Ever since then, I enjoy interviewing connoisseurs about their art forms in such a way that everyone can follow what they’re saying. I hope to offer the audience and myself a set of references that helps us in learning to appreciate fine arts.

So now I hope to do the same with the Dutch National Opera & Ballet. I’ll keep you posted on future events. Maybe that evening about the Ballet Russes will be in the cards.

I’ll leave you with a ballet video that went viral this week (how encouraging). Watch Sergei Polunin of the British Royal Ballet dance to Hozier’s “Take Me to Church”. David LaChapelle directed the video and Jade Hale-Christofi choreographed the dance.

P.S. If you’re interested in the Ballet Russes and you haven’t this biography of Diaghilev yet, please do so. It’s an incredible account of how Diaghilev literally used everything he got to organize performances. One of the most inspiring books I’ve read in my life.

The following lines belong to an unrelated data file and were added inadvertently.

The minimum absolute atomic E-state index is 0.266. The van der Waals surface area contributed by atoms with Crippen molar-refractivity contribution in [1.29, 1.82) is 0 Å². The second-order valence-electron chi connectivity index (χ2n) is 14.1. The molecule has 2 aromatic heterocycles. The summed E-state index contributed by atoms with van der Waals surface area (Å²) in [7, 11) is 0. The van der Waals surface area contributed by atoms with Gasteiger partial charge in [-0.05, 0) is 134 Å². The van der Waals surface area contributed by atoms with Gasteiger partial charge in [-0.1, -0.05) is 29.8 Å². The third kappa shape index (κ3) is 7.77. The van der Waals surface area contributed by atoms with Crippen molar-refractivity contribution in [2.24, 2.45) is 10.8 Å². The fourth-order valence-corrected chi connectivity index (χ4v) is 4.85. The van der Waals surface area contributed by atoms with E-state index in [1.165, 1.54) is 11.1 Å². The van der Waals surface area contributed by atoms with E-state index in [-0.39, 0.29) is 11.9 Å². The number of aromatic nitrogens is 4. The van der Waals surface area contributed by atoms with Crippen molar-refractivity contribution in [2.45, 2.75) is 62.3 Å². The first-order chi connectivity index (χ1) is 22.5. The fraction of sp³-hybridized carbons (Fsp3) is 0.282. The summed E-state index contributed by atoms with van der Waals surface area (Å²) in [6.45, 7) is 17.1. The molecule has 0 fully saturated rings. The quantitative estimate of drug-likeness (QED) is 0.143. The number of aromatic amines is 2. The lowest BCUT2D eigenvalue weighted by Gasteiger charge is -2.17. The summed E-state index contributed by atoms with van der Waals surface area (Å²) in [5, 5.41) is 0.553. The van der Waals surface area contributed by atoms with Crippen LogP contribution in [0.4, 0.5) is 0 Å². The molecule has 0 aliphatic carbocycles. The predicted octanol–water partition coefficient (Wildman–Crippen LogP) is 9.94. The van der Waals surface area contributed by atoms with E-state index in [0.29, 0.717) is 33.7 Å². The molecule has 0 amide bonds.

Visiting the Tate for the first time; my 7 highlights

I have three rules for visiting a city: 1) never take the underground, 2) when you see a queue for a restaurant, join it and 3) visit the museum for modern art. Last week, when I visited London to speak at a journalism conference, I had a hard time abiding the first rule, but the third one didn’t meant any trouble at all, since I visited the Tate Modern for the first time in my life.

To give you a taste of the current displays of its collection, I’ll share the paintings I’ve found most impressing.

(click on the image for more information on the Tate’s website)